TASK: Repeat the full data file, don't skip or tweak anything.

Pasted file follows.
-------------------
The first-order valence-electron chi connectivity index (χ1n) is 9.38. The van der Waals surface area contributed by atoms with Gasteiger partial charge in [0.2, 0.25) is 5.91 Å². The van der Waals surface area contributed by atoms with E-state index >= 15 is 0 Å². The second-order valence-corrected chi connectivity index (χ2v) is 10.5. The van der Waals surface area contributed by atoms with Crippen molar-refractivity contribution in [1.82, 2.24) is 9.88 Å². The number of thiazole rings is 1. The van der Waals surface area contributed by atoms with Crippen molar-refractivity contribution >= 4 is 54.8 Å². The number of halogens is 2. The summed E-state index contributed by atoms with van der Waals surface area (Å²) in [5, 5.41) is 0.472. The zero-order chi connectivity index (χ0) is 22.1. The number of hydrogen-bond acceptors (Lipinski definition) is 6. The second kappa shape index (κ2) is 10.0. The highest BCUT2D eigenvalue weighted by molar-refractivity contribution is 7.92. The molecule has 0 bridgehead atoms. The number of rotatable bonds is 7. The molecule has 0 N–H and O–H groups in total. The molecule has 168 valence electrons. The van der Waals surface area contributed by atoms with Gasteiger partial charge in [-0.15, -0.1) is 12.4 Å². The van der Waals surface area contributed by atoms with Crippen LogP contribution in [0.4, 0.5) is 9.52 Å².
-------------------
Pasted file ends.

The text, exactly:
The first-order valence-electron chi connectivity index (χ1n) is 9.38. The van der Waals surface area contributed by atoms with Gasteiger partial charge in [0.2, 0.25) is 5.91 Å². The van der Waals surface area contributed by atoms with E-state index >= 15 is 0 Å². The second-order valence-corrected chi connectivity index (χ2v) is 10.5. The van der Waals surface area contributed by atoms with Crippen molar-refractivity contribution in [1.82, 2.24) is 9.88 Å². The number of thiazole rings is 1. The van der Waals surface area contributed by atoms with Crippen molar-refractivity contribution >= 4 is 54.8 Å². The number of halogens is 2. The summed E-state index contributed by atoms with van der Waals surface area (Å²) in [5, 5.41) is 0.472. The zero-order chi connectivity index (χ0) is 22.1. The number of hydrogen-bond acceptors (Lipinski definition) is 6. The second kappa shape index (κ2) is 10.0. The highest BCUT2D eigenvalue weighted by molar-refractivity contribution is 7.92. The molecule has 0 bridgehead atoms. The number of rotatable bonds is 7. The molecule has 0 N–H and O–H groups in total. The molecule has 168 valence electrons. The van der Waals surface area contributed by atoms with Gasteiger partial charge in [-0.15, -0.1) is 12.4 Å². The van der Waals surface area contributed by atoms with Crippen LogP contribution in [0.4, 0.5) is 9.52 Å².